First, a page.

About changing minds - a mystery solved

Changing minds is the hardest thing

Getting things done almost always means changing minds. Whether we are attempting to change the mind of a nation, of our spouse or just our own, such change requires a drastic re-organization of the other's deepest convictions, beliefs and values. We have to be able to create a shift in that person's mental representations, that is to say in the particular ways they perceive, code, retain and access information.

As any politician, therapist or advertising guru is paid to know, minds are exceedingly hard to change, and sometimes just impossible to.

Why is so damn hard to change minds?

Simply because we all tend to become set in certain ways. Even more so over time.

The more you believe in certain things, the more this shapes your neuronal pathways. The more emotionally invested you become – think personal values for example – the less you will be able to change a motivation or a behaviour. The more people witnessed your commitment to an idea, the more difficult it will be for you to repudiate it. 

So, what does it take to change a perspective?

Drawing on decades of research, Harvard psychologist Howard Gardner explains that the art of persuasion comes down to efficient communication. 

Throughout Changing Minds, he describes seven levers - the "7R" - that can be used by anyone to successfully change a mind: 

  • Reason by way of the use of logical arguments.
  • Research, in order to collect relevant facts.
  • Resonance, to appeal to the feeling part of the human personality. Does a proposal feel right? Some people prefer it to a reasoned and researched position. 
  • Re-description can be profoundly effective. Matters are often expressed in the negative. When changed into a positive form of expression, they convey a different, more attractive meaning. 
  • Rewards. A financial reward may tip the balance.
  • Real-world events can change one's outlook.
  • Understand and overcome resistances.

Changing minds isn't about a sudden epiphany. Instead, we change our minds gradually, in identifiable ways that can be actively and powerfully influenced.

The psychology of leadership - Willpower

The personal qualities the most commonly associated with positive outcomes in life are intelligence and self-control. Sadly, we don’t know yet how to permanently increase intelligence. Our best hope  rests with self-control, also known as willpower.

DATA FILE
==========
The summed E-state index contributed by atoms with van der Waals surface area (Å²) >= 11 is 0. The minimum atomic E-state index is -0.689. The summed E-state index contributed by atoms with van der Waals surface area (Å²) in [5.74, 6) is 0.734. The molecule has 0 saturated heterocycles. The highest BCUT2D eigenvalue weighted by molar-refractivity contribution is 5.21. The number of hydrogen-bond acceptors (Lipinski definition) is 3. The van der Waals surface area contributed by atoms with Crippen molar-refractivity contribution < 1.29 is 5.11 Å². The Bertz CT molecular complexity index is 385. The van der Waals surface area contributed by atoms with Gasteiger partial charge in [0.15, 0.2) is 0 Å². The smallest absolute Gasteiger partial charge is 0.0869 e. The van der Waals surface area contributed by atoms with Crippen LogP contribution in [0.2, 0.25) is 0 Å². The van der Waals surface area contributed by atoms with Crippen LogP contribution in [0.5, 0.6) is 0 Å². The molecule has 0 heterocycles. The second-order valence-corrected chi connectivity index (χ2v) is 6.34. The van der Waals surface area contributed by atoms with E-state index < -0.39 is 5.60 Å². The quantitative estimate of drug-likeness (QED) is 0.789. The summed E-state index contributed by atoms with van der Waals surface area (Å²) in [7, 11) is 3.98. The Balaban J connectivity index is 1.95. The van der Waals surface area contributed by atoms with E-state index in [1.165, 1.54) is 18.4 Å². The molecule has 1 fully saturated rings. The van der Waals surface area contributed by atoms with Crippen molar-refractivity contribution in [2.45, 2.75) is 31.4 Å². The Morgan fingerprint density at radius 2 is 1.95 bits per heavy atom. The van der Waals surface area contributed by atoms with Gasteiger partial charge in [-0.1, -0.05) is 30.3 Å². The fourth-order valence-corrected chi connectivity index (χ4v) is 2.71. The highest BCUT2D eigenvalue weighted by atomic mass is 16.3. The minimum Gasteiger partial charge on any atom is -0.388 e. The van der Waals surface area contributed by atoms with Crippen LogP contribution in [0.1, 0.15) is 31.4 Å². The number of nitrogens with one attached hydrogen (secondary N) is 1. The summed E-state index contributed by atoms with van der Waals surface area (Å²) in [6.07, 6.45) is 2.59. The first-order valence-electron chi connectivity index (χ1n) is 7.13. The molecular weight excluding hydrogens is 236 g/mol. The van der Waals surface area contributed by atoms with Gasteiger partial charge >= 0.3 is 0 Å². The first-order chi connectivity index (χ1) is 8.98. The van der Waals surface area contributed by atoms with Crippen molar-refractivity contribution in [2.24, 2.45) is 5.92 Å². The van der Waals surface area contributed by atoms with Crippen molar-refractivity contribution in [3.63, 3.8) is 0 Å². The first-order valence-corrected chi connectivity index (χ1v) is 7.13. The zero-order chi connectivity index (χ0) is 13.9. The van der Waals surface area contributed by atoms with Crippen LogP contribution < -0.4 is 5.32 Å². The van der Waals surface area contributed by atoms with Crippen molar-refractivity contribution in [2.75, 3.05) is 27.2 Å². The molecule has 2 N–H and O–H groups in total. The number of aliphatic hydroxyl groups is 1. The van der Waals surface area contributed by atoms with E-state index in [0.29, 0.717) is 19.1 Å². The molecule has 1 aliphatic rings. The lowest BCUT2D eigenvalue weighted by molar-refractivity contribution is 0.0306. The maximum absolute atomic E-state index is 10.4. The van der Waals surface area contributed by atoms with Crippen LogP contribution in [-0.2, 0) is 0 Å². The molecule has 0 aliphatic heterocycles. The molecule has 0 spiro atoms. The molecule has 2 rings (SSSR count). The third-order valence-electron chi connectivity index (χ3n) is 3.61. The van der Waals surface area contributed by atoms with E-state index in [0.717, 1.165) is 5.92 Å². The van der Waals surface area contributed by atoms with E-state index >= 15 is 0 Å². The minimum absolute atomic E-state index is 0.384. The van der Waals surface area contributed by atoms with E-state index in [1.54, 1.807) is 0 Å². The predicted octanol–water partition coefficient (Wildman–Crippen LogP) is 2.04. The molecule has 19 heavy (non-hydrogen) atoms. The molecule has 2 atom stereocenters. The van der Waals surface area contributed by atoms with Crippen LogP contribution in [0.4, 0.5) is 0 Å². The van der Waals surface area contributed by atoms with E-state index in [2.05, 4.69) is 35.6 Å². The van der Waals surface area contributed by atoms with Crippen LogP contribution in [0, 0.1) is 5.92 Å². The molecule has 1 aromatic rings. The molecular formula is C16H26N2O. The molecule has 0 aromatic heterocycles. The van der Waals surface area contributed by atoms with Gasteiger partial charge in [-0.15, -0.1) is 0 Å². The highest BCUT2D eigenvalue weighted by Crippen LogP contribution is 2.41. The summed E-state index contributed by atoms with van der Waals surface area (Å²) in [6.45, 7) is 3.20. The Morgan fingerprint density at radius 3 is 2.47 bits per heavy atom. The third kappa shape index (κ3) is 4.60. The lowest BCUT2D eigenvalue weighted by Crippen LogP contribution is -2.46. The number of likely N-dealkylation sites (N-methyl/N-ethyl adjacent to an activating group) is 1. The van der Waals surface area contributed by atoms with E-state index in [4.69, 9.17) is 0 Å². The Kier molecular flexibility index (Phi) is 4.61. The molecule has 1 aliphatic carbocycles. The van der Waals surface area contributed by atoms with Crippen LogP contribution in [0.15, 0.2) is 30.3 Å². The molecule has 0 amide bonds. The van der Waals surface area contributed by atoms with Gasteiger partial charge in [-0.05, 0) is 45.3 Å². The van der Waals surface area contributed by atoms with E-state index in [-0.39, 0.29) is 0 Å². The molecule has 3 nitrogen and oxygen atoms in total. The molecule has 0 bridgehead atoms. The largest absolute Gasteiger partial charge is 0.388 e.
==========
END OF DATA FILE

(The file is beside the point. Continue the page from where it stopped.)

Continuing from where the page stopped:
Self-control

While we have many common names for willpower - determination, drive, resolve, self-discipline, self-control - at its essence, willpower is essentially the ability to resist short-term temptations in order to meet long-term goals. Intuitively, we all understand what temptation is and what it means to overcome it. That, of course, doesn't help us a bit when it comes to resisting temptation.

The good news is, psychologists have looked into and found ways of successfully helping us increase our willpower.

The Marshmallow experiment

Imagine the following experiment: a 4 to 5 year old child is presented with a marshmallow and given a choice; eat this one now, or wait and enjoy two later. What will he or she do? And what are the implications for his or her behaviour later in life, if any?

American psychologist and Columbia University professor Walter Mischel’s now iconic 'marshmallow test' - run in the 1960’s - is one of the most famous experiments in the history of psychology and proved that the ability to delay gratification is critical to living a successful and fulfilling life.

Based on these experiments, psychologists characterize willpower in more specific ways than our initial intuition. According to most psychological scientists, willpower can today be defined as not just the ability to delay gratification or the capacity to override an unwanted thought, feeling or impulse, but a limited resource capable of being depleted.

In that sense, willpower is akin to a muscle: a conscious, effortful regulation of the self by the self. It is an ability to employ a “cool” cognitive system of behaviour rather than a “hot” emotional system. Like a muscle, it can be trained, but it can also become strained, due to over-use.